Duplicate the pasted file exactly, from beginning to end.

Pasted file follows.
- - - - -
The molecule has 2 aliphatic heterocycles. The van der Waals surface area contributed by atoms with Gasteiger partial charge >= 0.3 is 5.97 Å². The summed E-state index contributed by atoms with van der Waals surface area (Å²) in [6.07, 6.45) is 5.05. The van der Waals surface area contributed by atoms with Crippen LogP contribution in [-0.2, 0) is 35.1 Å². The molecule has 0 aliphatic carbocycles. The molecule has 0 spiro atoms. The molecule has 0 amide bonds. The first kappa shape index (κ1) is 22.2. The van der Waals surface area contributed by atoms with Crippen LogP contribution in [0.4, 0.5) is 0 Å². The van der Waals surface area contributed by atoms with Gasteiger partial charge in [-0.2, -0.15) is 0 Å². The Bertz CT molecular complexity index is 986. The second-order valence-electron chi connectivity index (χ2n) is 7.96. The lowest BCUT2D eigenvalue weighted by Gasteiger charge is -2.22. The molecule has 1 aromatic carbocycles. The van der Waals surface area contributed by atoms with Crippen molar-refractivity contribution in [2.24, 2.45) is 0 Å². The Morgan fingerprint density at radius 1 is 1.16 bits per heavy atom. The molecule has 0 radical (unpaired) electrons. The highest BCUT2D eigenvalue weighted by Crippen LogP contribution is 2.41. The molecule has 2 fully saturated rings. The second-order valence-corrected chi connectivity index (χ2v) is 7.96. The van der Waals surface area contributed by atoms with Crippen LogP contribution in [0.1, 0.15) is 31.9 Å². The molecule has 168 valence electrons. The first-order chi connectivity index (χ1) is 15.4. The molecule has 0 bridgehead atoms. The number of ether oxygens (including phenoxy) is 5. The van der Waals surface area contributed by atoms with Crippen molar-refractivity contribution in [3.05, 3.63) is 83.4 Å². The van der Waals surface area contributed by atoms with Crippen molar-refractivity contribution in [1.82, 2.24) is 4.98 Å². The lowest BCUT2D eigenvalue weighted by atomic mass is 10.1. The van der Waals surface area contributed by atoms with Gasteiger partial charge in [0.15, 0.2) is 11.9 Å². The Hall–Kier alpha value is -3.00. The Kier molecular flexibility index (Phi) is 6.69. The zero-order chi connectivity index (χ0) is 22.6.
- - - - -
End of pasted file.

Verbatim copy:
The molecule has 2 aliphatic heterocycles. The van der Waals surface area contributed by atoms with Gasteiger partial charge >= 0.3 is 5.97 Å². The summed E-state index contributed by atoms with van der Waals surface area (Å²) in [6.07, 6.45) is 5.05. The van der Waals surface area contributed by atoms with Crippen LogP contribution in [-0.2, 0) is 35.1 Å². The molecule has 0 aliphatic carbocycles. The molecule has 0 spiro atoms. The molecule has 0 amide bonds. The first kappa shape index (κ1) is 22.2. The van der Waals surface area contributed by atoms with Crippen LogP contribution in [0.4, 0.5) is 0 Å². The van der Waals surface area contributed by atoms with Gasteiger partial charge in [-0.2, -0.15) is 0 Å². The Bertz CT molecular complexity index is 986. The second-order valence-electron chi connectivity index (χ2n) is 7.96. The lowest BCUT2D eigenvalue weighted by Gasteiger charge is -2.22. The molecule has 1 aromatic carbocycles. The van der Waals surface area contributed by atoms with Crippen molar-refractivity contribution in [2.24, 2.45) is 0 Å². The Morgan fingerprint density at radius 1 is 1.16 bits per heavy atom. The molecule has 0 radical (unpaired) electrons. The highest BCUT2D eigenvalue weighted by Crippen LogP contribution is 2.41. The molecule has 2 fully saturated rings. The second-order valence-corrected chi connectivity index (χ2v) is 7.96. The van der Waals surface area contributed by atoms with Crippen LogP contribution in [0.1, 0.15) is 31.9 Å². The molecule has 168 valence electrons. The first-order chi connectivity index (χ1) is 15.4. The molecule has 0 bridgehead atoms. The number of ether oxygens (including phenoxy) is 5. The van der Waals surface area contributed by atoms with Crippen molar-refractivity contribution in [3.05, 3.63) is 83.4 Å². The van der Waals surface area contributed by atoms with Crippen molar-refractivity contribution in [1.82, 2.24) is 4.98 Å². The lowest BCUT2D eigenvalue weighted by atomic mass is 10.1. The van der Waals surface area contributed by atoms with Gasteiger partial charge in [0.15, 0.2) is 11.9 Å². The Hall–Kier alpha value is -3.00. The Kier molecular flexibility index (Phi) is 6.69. The zero-order chi connectivity index (χ0) is 22.6.